After all, Jewish rituals often called for a washing. Surely John’s baptism was the greatest of washings! Jewish tradition told the story of the people crossing the Jordan into the Promised Land. Surely John’s baptism was a new crossing over, a new arrival into the Promised Land! Jewish hope and longing was fixed on a coming savior—One on whom God’s favor would rest, One who would set their nation free from the bonds of foreign oppression and from the exploitation of their own corrupted leaders. Surely John’s baptism marked him as the man! Surely this must be what God meant when he promised a Messiah!

John wastes no time demolishing all their faulty speculations.

“I baptize you with water: but One who is more powerful than I is coming.” You see, in their eager expectation, the people were willing to settle for the opening act. In their desperation for deliverance, the crowd was ready to accept something that was merely preparatory. In their consuming certainty that the time was fulfilled, and that the Messiah had come at last, the nation was busy shrinking down God’s intentions to fit within the scope of what they could see and understand.

But John, the faithful forerunner of the Lord, will not allow the expectation of the people to turn him from the fulfillment of his true mission. “One who is more powerful than I is coming…and he will baptize you with the Holy Spirit and fire.” John’s great work simply lays the foundation on which the ministry of Jesus will rise. Neither John the Baptist nor the God he serves will settle for the silly speculations of a shortsighted people.

For God’s purpose is not less than what the people had been expecting, but infinitely greater. God’s plans do not require a downsizing from real-world, practical deliverance to mere spiritual cleansing. On the contrary, God has something greater planned than what any of the people dared to ask or imagine.

Jesus’ ministry will not be concerned with the restoration of the visible, political nation of Israel. But instead Jesus’ ministry will create a new nation, a new chosen people. Jesus’ baptism will not be a ritual washing with water to restore some notion of religious purity. But instead, Jesus’ baptism is a soaking—an immersion—in the Spirit of the Living God, the power of the Living God, the will of the Living God. Jesus’ anointing as the Messiah, the holy deliverer of Israel, will not be inferred from his deeds or interpreted out of his preaching or conferred by the acclamation of the crowds. But instead, Jesus’ anointing comes from the Holy Spirit himself, and his identity as the great deliverer of God’s chosen people—and indeed of all people—is confirmed by the voice of God the Father: “You are my Son, the Beloved, with you I am well pleased.”

When Jesus comes to John to be baptized, this is the work that he inaugurates. When the Holy Spirit descends upon him in bodily form as a dove, this is the work that he seals and strengthens Jesus to do. When the Father rends the heavens and speaks his words of blessing and love on the Son, the fullness of divinity embraces the fullness of humanity, and a new union between earth and heaven is begun.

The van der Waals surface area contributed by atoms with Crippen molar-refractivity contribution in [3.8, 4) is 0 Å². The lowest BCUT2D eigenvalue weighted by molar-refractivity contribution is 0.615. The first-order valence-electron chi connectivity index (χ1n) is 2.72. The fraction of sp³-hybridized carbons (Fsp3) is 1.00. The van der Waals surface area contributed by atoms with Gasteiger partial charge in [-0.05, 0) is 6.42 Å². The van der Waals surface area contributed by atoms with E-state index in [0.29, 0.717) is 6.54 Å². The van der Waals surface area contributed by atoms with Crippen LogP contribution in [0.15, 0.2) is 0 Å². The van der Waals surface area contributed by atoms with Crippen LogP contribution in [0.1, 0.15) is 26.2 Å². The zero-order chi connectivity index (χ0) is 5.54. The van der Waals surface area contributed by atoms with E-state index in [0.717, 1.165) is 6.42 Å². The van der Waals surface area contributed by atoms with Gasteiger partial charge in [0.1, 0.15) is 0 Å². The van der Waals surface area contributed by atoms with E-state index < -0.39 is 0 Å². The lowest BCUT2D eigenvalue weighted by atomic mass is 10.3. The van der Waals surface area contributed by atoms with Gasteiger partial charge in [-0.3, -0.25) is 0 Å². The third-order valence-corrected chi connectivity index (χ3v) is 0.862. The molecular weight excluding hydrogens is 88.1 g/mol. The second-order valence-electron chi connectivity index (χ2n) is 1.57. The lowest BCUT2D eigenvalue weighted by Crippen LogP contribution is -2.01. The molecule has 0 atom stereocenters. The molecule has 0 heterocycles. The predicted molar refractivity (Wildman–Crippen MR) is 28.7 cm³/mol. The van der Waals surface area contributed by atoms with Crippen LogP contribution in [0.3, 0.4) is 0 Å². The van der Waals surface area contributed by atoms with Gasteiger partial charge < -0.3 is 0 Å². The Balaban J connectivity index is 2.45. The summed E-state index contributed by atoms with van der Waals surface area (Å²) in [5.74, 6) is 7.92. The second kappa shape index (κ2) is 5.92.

And that is where we come back into this story. For when we baptize here at this font, it is not with the baptism of John. That was an outward baptism—a sign and a symbol only. But the baptism with which we baptize—the baptism with which, by God’s grace, we have been baptized—is an inward baptism. It is a baptism with the Holy Spirit, and indeed with fire.

The baptism with which we are baptized carries, through water and the Spirit, the whole ministry of Christ. The baptism with which we are baptized is a baptism, a plunging, into the life, and death, and resurrection of Jesus. The baptism with which we are baptized is a forge, and in that forge we are remade. The baptism with which we are baptized is a furnace, and in that furnace we are cleansed forever.

When we come to the font for baptism, whatever our outward age, inwardly we are infants. We come helpless, to receive what we could never earn; to be immersed in depths we could never reach; to die a death we could never face; to rise to a new life we cannot imagine. In baptism, God reveals a plan and a purpose—for each of us and for all of us—that exceeds our grandest expectations and surpasses our wildest hopes. For in baptism, we are made members of the Body of our Risen Lord. In Baptism, we are sealed with the Holy Spirit, and marked as Christ’s own forever.

I said at the beginning of this sermon that today we must set aside every image and expectation we have of baptism. That is not entirely accurate. What we must do, in fact, is to allow this day to work backwards into every baptism we have ever seen, and forwards into every baptism we will see. We must allow this day to work back into our own baptisms.

This day, this celebration of the Baptism of Christ, calls us to glimpse in every baptism the unseen work of the Holy Spirit. This day calls us to give thanks that in baptism we follow the footsteps of our Lord. This day calls us to remember that in baptism we have died with Christ. This day calls us to rejoice that in baptism we have been raised with Christ. This day, at last, calls us to hear again those words spoken to Christ, and to know that by God’s grace they are spoken to each of us as well: “You are my son; my daughter; my beloved. With you I am well pleased.”

AMEN.